For my entries in the 2012 A to Z Challenge, I will be focusing on writing elements that I find important and that I want to incorporate into my work.
Today, the topic is MOTIF.
I want to write stories that not only entertain during the reading but that stay with a reader long after they’ve finished them. Am I there yet? Oh Hell, no!
Just because I’m doing this series on writing as my entries in the 2012 A-to-Z Blogging Challenge doesn’t mean I’ve got it all down. Not even close. Like I said in a comment reply to an earlier post, it’s much easier to write these posts about how I’d like to write than to actually do the writing.
But at least I’m blogging on elements I’m trying to use in my writing.
Incorporating effective motifs is one of those elements, and it’s one that can be particularly elusive.
Just defining what a motif is can be difficult for many writers. I’ve seen places where motif and theme will be blended into meaning virtually the same thing. In my opinion, they’re not. A theme is essentially “what the story is about,” above and beyond the basic plot. A motif is a recurring item, element, event, topic, idea, or action that adds depth and impact to the story. A motif doesn’t really have to have anything to do with a theme, but I think it works best when it does.
So in my way of looking at it, a motif is a recurring device that illustrates and echoes a theme, reinforces it, and gives it added impact.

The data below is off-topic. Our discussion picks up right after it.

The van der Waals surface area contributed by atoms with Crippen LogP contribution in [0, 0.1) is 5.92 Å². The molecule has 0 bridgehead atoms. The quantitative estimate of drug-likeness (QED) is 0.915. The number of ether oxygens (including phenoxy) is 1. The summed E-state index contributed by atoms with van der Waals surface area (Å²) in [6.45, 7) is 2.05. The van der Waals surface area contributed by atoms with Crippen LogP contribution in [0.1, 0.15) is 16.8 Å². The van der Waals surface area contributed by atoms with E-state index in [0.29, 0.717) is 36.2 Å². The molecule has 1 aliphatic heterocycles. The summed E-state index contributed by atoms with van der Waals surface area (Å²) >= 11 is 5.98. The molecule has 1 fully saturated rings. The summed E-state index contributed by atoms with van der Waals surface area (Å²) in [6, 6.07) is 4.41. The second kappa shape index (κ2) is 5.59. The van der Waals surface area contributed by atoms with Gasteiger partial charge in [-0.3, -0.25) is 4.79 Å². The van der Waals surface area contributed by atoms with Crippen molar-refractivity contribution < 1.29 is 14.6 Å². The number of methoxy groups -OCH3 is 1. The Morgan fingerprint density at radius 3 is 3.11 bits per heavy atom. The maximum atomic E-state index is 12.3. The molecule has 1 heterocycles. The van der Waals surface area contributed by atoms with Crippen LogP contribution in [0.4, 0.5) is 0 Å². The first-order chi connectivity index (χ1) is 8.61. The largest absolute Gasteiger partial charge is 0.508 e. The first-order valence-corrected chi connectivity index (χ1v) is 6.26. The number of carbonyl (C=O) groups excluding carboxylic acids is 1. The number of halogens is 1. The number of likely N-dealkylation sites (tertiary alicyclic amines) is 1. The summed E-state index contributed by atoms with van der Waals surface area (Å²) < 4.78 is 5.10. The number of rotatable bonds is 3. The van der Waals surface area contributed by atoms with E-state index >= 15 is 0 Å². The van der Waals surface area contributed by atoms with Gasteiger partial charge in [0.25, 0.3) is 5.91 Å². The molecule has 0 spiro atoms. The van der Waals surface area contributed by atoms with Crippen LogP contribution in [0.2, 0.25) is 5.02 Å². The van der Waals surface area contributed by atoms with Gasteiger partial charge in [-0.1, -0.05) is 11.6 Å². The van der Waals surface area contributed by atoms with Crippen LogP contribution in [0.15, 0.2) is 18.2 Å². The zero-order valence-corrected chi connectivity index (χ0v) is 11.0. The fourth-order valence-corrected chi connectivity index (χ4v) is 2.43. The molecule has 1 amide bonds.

Say I’m writing a mystery (and not entirely coincidentally, I am). So my basic plot covers whodunit, why’d they do it, and how they will be brought to justice. But I also have several themes I’m trying to incorporate into the story, with the main one being the distance, difficulty, and strain in the relationship between a father and his son.
So how do I introduce a motif to reveal and reinforce this theme without being heavy-handed, obvious, clichéd, and painfully clumsy? THIS is where it gets elusive for me, because more often than not, I can’t.
I know this is going to be little help to any fellow wanna-be-writers, but I find that the most effective motifs I create are the ones I don’t try to force. They’re the ones that occur naturally. I’ll be in the moment, writing the rough draft of a scene, and something will get stuck in off of the cuff, and when I read my work later, I’ll see it.
In the case of my WIP mystery, I wrote an early scene where the son is in his teens and they’re arguing and the father goes to reach for his son and can’t grab him because the son keeps moving away. When I read it later, I was like, “Huh… out of arm’s reach and moving away’. It may not be earth-shattering, but that action and image clearly echo my theme, so I can use it as a motif in the story. I will try to use again in later scenes, fitting it in hopefully subtle and natural ways.
Sorry, but like many of my A-to-Z blog posts, this is a writing topic where I know what to do, but struggle in describing how to do it, and frequently fall short in actually doing it. ;^)
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